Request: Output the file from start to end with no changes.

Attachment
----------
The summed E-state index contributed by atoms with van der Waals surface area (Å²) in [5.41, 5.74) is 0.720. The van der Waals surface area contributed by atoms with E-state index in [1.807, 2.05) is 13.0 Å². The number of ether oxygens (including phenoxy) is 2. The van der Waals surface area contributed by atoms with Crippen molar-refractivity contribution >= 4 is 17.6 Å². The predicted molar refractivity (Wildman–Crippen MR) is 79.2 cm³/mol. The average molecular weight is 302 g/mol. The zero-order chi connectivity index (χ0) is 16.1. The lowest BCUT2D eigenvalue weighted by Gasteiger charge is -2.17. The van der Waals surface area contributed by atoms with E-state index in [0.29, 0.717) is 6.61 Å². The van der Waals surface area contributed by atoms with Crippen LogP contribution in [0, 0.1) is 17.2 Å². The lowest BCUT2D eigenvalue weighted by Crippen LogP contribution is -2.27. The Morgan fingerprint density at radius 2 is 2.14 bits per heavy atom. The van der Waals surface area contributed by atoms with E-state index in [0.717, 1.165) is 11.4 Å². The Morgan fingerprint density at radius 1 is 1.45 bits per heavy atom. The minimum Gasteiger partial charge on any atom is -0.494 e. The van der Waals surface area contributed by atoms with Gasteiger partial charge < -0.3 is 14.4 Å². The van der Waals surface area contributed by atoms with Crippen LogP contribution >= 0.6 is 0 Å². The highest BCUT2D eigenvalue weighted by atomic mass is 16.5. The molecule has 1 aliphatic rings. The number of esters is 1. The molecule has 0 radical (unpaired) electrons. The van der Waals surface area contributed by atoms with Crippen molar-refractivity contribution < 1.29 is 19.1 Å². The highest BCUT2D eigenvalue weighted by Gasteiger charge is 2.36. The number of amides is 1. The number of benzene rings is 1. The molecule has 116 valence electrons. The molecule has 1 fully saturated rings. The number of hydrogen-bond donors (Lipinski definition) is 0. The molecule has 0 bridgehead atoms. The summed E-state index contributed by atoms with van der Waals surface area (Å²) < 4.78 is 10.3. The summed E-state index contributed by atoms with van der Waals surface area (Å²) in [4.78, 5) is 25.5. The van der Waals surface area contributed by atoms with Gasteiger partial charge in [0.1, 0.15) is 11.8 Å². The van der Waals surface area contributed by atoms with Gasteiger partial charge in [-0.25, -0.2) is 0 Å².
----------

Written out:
The summed E-state index contributed by atoms with van der Waals surface area (Å²) in [5.41, 5.74) is 0.720. The van der Waals surface area contributed by atoms with E-state index in [1.807, 2.05) is 13.0 Å². The number of ether oxygens (including phenoxy) is 2. The van der Waals surface area contributed by atoms with Crippen molar-refractivity contribution >= 4 is 17.6 Å². The predicted molar refractivity (Wildman–Crippen MR) is 79.2 cm³/mol. The average molecular weight is 302 g/mol. The zero-order chi connectivity index (χ0) is 16.1. The lowest BCUT2D eigenvalue weighted by Gasteiger charge is -2.17. The van der Waals surface area contributed by atoms with E-state index in [0.29, 0.717) is 6.61 Å². The van der Waals surface area contributed by atoms with Crippen LogP contribution in [0, 0.1) is 17.2 Å². The lowest BCUT2D eigenvalue weighted by Crippen LogP contribution is -2.27. The Morgan fingerprint density at radius 2 is 2.14 bits per heavy atom. The van der Waals surface area contributed by atoms with E-state index in [0.717, 1.165) is 11.4 Å². The Morgan fingerprint density at radius 1 is 1.45 bits per heavy atom. The minimum Gasteiger partial charge on any atom is -0.494 e. The van der Waals surface area contributed by atoms with Gasteiger partial charge < -0.3 is 14.4 Å². The van der Waals surface area contributed by atoms with Crippen LogP contribution >= 0.6 is 0 Å². The highest BCUT2D eigenvalue weighted by atomic mass is 16.5. The molecule has 1 aliphatic rings. The number of esters is 1. The molecule has 0 radical (unpaired) electrons. The van der Waals surface area contributed by atoms with Crippen molar-refractivity contribution < 1.29 is 19.1 Å². The highest BCUT2D eigenvalue weighted by Gasteiger charge is 2.36. The number of amides is 1. The number of benzene rings is 1. The molecule has 116 valence electrons. The molecule has 1 fully saturated rings. The number of hydrogen-bond donors (Lipinski definition) is 0. The molecule has 0 bridgehead atoms. The summed E-state index contributed by atoms with van der Waals surface area (Å²) < 4.78 is 10.3. The summed E-state index contributed by atoms with van der Waals surface area (Å²) in [4.78, 5) is 25.5. The van der Waals surface area contributed by atoms with Gasteiger partial charge in [0.1, 0.15) is 11.8 Å². The van der Waals surface area contributed by atoms with Gasteiger partial charge in [-0.25, -0.2) is 0 Å².